Highway 61 Revisited - Bob Dylan (1965)
Rating: A high 14
"The sun's not yellow, it's chicken!"
Best Song: Desolation Row
Worst Song: From a Buick 6
Shocked, aren't you? Yes, at this point, not giving Highway 61 Revisited a perfect score is practically sacrilegious, but that's my story and I'm sticking to it. It's a great, nay, amazing album, but it just isn't quite good enough to be in my top ten (i.e., a 15). So what keeps it from getting the big 1-5? It's simple -- there's too much filler.
The worst offender here is the rollicking "From a Buick 6". And that's exactly what it is -- rollicking. But sadly, that's about all there is to it. The lyrics are nothing to write home about, and the medley is generally pretty mediocre. Sure, I like Al Koopman's organ lines here, but there are awesome organ lines ALL OVER this album, so that's not enough to redeem the song.
Another slightly filler-ish song, that's nonetheless better than "Buick 6", is the bluesy "It Takes a Lot to Laugh, It Takes a Train to Cry". It's got a great little groove chugging along (hey, kinda like a train!), and although the lyrics and melody aren't too exciting in general, I think that the melody in the "And if I die on top of the hill" section is particularly creative, and it creates a very nice hook. The song also features some notably great harmonica and piano work.
Another song that is very slightly filler to my ears is "Queen Jane Approximately". Now, I will say that the melody is rather nice in this song, as is the general warm mood created by the lyrics, those two attributes just aren't enough to carry a song for 6 minutes. Definitely not a bad song, it's just not quite classic to my ears.
Now, a song that IS quite classic to my ears is the breakneck "Tombstone Blues". The lyrics are positively genius on this track ("John the Baptist, after torturing a thief / Looks up at his hero, the commander-in-chief / Saying tell me great hero, but please make it brief / Is there a hole for me to get sick in?"), and Dylan's snarling vocal delivery is both infectiously awesome AND irritating at the same time (I particularly like how he sings the line "Now, the medicine man comes and he shuffles inside / He walks with a swagger..."), to great effect. Also, the melody is positively fantastic on this song as well. Another great feature here is how the guitar slowly grows more and more raunchy with each repetition of the main lick, right after the "...with the tombstone blues" line in the chorus. By the end of the song, that thing sounds downright nasty! Brilliant.
Along the same lines, we have the title track, which is also a rocker with some awesome lyrics ("God said to Abraham, kill me a son / Abe said 'Man, you must be puttin' me on / God said 'no' / Abe said 'what? / God said 'You can do what you want Abe, but, um, next time you see me comin' you better run"). The groove here is infectious as heck, and the melody is just as catchy. I also dig how Dylan sneers the words "Highway 61" at the end of every verse. Also great is "Like a Rolling Stone". No, it's not the greatest song of all time, or anything like that, but it's a fantastic track. And that's all I'm going to say about "Rolling Stone". You can read more about it...pretty much anywhere.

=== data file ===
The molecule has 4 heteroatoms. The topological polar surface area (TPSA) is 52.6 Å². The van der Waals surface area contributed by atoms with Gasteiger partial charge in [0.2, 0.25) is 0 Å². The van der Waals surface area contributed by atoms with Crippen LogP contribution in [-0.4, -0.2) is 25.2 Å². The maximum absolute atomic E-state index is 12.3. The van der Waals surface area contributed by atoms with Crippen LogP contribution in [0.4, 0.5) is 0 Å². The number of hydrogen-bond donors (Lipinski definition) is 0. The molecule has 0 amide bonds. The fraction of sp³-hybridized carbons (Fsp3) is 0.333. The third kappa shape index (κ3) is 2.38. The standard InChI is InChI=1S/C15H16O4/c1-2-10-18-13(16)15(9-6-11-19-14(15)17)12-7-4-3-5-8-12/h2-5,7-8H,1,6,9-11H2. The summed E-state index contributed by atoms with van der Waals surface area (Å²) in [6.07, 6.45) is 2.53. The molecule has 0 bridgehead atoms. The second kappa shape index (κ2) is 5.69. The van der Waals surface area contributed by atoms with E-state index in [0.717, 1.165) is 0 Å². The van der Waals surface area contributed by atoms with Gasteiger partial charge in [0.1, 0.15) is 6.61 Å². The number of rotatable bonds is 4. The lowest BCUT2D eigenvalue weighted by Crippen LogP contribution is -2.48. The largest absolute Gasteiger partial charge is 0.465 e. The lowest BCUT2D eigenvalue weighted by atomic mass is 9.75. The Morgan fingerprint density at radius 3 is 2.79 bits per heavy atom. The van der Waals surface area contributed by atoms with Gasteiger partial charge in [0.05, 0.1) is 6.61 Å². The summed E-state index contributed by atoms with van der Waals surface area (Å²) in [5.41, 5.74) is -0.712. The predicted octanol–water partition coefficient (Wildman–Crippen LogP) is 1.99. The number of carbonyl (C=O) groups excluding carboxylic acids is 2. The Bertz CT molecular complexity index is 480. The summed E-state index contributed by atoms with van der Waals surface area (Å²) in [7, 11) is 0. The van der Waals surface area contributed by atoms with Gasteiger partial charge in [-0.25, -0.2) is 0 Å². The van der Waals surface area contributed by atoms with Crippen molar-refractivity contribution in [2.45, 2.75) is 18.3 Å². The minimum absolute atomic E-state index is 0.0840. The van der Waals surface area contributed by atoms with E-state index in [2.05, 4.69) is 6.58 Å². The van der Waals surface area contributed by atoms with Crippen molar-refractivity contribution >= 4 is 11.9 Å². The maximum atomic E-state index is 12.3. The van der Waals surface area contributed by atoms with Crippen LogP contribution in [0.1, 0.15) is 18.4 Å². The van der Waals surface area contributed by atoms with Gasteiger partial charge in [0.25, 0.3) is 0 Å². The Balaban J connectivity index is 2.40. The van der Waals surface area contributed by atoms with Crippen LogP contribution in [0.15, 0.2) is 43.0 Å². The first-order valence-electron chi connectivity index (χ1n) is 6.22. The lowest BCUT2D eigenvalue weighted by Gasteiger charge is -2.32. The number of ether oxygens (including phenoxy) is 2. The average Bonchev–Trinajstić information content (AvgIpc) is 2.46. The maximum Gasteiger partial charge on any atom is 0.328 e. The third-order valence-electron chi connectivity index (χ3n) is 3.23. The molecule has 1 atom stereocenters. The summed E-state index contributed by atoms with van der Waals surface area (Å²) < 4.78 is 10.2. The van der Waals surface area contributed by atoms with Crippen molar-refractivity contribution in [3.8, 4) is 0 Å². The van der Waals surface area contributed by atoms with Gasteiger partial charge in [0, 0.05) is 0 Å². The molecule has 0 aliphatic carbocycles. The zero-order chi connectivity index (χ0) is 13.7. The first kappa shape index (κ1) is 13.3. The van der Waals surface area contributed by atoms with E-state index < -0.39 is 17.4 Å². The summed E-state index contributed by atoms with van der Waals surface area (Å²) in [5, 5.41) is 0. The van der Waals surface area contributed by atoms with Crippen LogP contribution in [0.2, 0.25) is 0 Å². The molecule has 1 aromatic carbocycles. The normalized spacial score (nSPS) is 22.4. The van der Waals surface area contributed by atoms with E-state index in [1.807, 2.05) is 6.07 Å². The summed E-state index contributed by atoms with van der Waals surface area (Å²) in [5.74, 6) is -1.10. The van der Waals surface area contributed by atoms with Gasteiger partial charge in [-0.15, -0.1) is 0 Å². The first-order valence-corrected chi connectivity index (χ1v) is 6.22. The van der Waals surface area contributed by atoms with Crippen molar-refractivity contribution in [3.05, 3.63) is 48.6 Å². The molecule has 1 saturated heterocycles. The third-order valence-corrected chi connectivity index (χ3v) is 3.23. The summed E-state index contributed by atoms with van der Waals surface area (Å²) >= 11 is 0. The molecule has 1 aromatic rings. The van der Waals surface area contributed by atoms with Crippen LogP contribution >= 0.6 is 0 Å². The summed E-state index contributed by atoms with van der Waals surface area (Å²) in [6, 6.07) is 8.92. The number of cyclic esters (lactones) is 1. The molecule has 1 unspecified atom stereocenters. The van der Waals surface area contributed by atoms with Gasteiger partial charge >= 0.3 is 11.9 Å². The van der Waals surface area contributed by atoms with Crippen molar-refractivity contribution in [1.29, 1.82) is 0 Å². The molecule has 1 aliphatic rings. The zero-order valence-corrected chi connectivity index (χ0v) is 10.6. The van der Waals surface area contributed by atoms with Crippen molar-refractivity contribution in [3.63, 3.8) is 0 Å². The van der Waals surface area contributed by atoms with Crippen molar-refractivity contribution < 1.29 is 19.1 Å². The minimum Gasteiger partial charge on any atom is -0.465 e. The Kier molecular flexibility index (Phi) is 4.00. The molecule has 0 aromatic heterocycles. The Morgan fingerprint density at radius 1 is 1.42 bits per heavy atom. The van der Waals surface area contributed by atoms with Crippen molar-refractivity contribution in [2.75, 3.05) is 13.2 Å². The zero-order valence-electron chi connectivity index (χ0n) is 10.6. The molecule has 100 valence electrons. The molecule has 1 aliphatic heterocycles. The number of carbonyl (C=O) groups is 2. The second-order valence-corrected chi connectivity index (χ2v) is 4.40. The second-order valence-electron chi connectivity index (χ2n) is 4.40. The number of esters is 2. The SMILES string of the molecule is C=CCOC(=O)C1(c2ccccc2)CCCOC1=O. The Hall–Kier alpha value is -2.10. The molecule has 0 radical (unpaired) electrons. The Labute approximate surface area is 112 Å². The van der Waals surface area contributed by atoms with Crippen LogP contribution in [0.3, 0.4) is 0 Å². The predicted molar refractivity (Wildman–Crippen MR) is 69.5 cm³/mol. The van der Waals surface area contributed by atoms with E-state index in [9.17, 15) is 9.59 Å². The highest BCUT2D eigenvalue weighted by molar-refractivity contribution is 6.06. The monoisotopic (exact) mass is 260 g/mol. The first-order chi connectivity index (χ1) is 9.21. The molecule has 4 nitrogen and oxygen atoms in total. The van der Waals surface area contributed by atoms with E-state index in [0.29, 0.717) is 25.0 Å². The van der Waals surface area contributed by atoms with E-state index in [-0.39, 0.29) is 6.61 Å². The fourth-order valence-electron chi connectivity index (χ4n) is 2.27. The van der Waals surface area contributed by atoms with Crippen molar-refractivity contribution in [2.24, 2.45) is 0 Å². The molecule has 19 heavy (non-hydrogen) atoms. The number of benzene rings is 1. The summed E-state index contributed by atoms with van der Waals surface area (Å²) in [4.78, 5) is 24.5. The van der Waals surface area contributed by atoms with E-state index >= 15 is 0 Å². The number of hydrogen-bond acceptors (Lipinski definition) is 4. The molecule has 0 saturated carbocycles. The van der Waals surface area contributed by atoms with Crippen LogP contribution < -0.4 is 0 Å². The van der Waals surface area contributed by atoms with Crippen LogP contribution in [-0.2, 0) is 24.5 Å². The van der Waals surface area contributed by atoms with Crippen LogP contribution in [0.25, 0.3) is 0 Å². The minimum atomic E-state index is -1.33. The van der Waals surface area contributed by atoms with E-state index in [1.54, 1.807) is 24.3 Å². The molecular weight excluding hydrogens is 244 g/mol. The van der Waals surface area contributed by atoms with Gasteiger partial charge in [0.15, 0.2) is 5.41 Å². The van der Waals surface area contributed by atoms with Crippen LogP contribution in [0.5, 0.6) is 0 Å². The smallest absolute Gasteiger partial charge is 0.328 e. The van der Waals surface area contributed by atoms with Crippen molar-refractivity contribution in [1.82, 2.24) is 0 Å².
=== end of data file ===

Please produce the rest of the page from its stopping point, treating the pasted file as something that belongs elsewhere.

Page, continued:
The lovely "Just Like Tom Thumb's Blues" has always been a favorite of mine, because its sweet melody is probably the "prettiest" thing here. It's definitely the friendliest track on here, as Dylan keeps the sneer to a minimum, and that definitely helps things out as far as mood diversity goes. Now, a song where Dylan most certainly DOESN'T turn down the sneer is the raging "Ballad of a Thin Man". This song is essentially Dylan's seething attack on the common "unhip" American. His singing wears on me a bit towards the end, but it's still a very solid track. The guitar and organ work on this song are particularly good, by the way.
And so we come to an end with the single best thing Dylan ever did, that's right, it's the epic "Desolation Row". Everything about it's amazing -- the melody, the guitar work, the lyrics....everything. I'm completely entranced by it for every single one of it's 11 minutes, and I don't want it to be any shorter. It's the perfect length just the way it is. Now, the question many people want to know the answer to is "What do the lyrics mean?". Here's my answer: They mean everything and nothing. They're both logical and nonsense. I know these paradoxes are confusing, but seriously, that's my best way of explaining it. Dylan weaves all these characters, both real and fictional, together to create a completely engrossing world, and depending on what you personally take out of it, "Desolation Row" can mean anything. As for my personal opinion as to what this "Row" is? I personally think that it's the embodiment of all evil, the place that represents everything morally wrong with the human mind. A sort of Hell, if you well. But again, that's just me. "Desolation Row" can mean anything. And that's its greatest lyrical strength.
So there you have it, Highway 61 Revisited. It's most certainly a must-own, and I give it my highest recommendation, but a wee bit of uninspired filler keeps it from reaching absolutely immortal status. But it sure is close.